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2019-05-04 15:39:00

The Hand of Glory  

At the Whitby Museum in North Yorkshire is a strange artifact—a dismembered hand, dried and shriveled. It once belonged to a man who was hanged from the gallows for an unknown crime. The hand was cut off at his wrist when the lifeless body was still hanging. The hand was then dried and pickled in salt. The "hand of glory" is thought to have magical powers. Back in the shadowy days of black magic, witchcraft and the occult, sorcerers, shamans, and witch doctors kept such bizarre and otherw...

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2019-05-03 12:01:00

Berezniki: The Russian City Swallowed By Sinkholes  

The city of Berezniki, in Russia's Ural mountains, is slowly sinking into the earth. The city of more than 150,000 individuals was built directly on top of a potash mine, which was standard practice during Soviet times. After nearly a century of extraction, deep voids were left underneath the city. The ceilings of these huge underground caverns are supported only by walls and pillars of soluble salt. In 2006, when a freshwater spring began flowing into the mine some 720 to 1,500 feet below the...

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2019-05-03 10:20:00

The Rockets of Mysore  

Rockets were originally invented not to send things into space, but to shoot enemies with. Their effectiveness in warfare was demonstrated for the first time by the Chinese in the 13th century, when they used them against the Mongol invaders and successfully kept them away for months. These early rockets, known as 'fire arrows', were similar to bottle rockets we use today in firework celebrations, only larger. A short tube was filled with gunpowder, closed at one end and attached to a long ...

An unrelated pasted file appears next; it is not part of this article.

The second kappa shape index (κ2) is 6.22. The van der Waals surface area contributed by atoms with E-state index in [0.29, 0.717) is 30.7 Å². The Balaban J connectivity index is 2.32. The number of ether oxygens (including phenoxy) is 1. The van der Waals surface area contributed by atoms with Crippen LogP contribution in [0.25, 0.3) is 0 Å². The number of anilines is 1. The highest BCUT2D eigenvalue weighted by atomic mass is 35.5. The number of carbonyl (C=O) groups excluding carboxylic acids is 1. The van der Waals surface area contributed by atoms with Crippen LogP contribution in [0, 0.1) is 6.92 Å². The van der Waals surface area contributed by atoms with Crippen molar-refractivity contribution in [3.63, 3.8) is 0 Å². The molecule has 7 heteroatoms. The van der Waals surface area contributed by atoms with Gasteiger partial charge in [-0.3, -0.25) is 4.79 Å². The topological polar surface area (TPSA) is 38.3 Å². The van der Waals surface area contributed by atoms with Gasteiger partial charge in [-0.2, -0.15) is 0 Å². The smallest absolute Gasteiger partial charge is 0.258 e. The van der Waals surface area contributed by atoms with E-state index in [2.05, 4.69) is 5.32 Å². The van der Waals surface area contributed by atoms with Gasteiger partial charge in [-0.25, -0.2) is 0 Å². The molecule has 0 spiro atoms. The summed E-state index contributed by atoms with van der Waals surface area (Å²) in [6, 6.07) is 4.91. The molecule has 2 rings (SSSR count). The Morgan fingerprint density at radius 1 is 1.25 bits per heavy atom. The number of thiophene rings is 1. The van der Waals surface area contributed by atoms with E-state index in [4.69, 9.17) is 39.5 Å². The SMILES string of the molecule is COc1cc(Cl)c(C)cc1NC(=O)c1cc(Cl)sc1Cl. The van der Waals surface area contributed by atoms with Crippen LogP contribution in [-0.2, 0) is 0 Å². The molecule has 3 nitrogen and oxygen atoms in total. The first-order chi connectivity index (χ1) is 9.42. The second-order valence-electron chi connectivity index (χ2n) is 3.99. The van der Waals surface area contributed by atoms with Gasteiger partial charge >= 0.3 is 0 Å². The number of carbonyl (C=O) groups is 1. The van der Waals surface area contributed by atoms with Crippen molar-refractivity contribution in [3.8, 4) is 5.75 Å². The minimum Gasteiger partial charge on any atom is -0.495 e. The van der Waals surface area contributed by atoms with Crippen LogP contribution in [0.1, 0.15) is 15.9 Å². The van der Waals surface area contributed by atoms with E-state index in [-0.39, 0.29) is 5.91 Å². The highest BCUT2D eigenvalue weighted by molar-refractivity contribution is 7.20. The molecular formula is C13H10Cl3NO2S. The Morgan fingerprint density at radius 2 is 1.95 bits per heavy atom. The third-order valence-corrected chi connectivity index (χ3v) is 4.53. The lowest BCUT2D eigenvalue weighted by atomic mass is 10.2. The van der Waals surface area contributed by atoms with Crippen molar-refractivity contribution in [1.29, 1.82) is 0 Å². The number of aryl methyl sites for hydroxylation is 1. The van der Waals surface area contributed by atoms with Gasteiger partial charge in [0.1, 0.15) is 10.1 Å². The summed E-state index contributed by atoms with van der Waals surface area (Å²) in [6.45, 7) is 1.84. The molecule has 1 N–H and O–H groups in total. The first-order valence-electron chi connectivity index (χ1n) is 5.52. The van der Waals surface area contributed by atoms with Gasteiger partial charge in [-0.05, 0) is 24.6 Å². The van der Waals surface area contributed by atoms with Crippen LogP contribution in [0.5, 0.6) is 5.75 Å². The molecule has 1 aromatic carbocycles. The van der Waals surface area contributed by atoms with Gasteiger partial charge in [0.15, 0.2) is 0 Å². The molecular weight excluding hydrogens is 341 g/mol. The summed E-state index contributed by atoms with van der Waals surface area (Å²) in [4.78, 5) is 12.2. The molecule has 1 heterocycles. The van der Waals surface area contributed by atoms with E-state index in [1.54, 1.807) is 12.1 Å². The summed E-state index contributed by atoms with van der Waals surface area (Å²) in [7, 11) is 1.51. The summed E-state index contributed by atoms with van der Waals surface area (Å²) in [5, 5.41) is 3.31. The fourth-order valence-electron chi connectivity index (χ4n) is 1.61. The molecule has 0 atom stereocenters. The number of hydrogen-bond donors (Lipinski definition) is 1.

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2019-05-01 12:26:00

Alexander Mitchell: The Blind Engineer Who Gave Sight to Seafarers  

Sandbanks are a hazard to marine traffic. Often found near coastlines, near the mouth of a river and around ports, these shallow, submerged beds of sand keep changing their shape and position posing great navigation risk to ships. Because the sand tends to drift with the tides, it is difficult to anchor a warning lightship on a sandbank, much less get a firm foundation for a permanent lighthouse. The problem of erecting a lighthouse on sandbanks and shoals greatly disturbed Alexander Mitchell (

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2019-04-30 12:13:00

Hanoi's Motorcycle Deliveries  

Two-wheelers are the most popular mode of transport in Vietnam, especially in big and dense cities such as Hanoi. Motorbikes and scooters suit Hanoi's narrow streets and tiny alleys that connect one quarter with the next, allowing commuters to avoid the congested main roads. Motorbikes in Hanoi are used to carry everything—from a four-member family to cartons of eggs stacked to dangerous heights. Street vendors and delivery guys use bikes extensively. © Amusing Planet, 2019.

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2019-04-29 21:39:00

Human Decomposition in Japanese Artwork  

In traditional Buddhist teachings, contemplating about death is an integral part of meditation. Buddha himself said that death is "the greatest of all teachers", for it teaches us to be humble, destroys vanity and pride, and crumbles all the barriers of caste, creed and race that divide humans, for all living beings are unescapably destined to die. Many Buddhist cultures also practice sky burials, where human corpses are left out in the open, such as mountain tops and forests, to be eaten b...